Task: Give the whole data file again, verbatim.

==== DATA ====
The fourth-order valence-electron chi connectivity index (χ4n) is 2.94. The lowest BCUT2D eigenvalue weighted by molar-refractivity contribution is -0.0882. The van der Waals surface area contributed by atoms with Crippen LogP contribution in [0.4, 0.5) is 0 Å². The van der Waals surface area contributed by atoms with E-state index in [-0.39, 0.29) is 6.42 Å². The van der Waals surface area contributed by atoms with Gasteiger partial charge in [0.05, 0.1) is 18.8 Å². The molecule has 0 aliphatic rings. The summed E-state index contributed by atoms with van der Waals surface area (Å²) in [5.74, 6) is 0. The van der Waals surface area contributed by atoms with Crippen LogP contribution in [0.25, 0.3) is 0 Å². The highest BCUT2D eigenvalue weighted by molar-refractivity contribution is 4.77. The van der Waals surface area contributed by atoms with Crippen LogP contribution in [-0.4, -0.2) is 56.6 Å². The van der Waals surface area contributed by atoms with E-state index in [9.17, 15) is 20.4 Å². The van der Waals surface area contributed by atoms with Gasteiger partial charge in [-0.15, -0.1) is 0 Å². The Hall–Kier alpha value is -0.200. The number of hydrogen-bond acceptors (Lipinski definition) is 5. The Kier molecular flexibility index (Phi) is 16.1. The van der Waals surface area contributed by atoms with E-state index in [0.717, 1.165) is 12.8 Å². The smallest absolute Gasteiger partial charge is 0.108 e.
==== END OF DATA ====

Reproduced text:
The fourth-order valence-electron chi connectivity index (χ4n) is 2.94. The lowest BCUT2D eigenvalue weighted by molar-refractivity contribution is -0.0882. The van der Waals surface area contributed by atoms with Crippen LogP contribution in [0.4, 0.5) is 0 Å². The van der Waals surface area contributed by atoms with E-state index in [-0.39, 0.29) is 6.42 Å². The van der Waals surface area contributed by atoms with Gasteiger partial charge in [0.05, 0.1) is 18.8 Å². The molecule has 0 aliphatic rings. The summed E-state index contributed by atoms with van der Waals surface area (Å²) in [5.74, 6) is 0. The van der Waals surface area contributed by atoms with Crippen LogP contribution in [0.25, 0.3) is 0 Å². The highest BCUT2D eigenvalue weighted by molar-refractivity contribution is 4.77. The van der Waals surface area contributed by atoms with Crippen LogP contribution in [-0.4, -0.2) is 56.6 Å². The van der Waals surface area contributed by atoms with E-state index in [9.17, 15) is 20.4 Å². The van der Waals surface area contributed by atoms with Gasteiger partial charge in [-0.15, -0.1) is 0 Å². The Hall–Kier alpha value is -0.200. The number of hydrogen-bond acceptors (Lipinski definition) is 5. The Kier molecular flexibility index (Phi) is 16.1. The van der Waals surface area contributed by atoms with E-state index in [0.717, 1.165) is 12.8 Å². The smallest absolute Gasteiger partial charge is 0.108 e.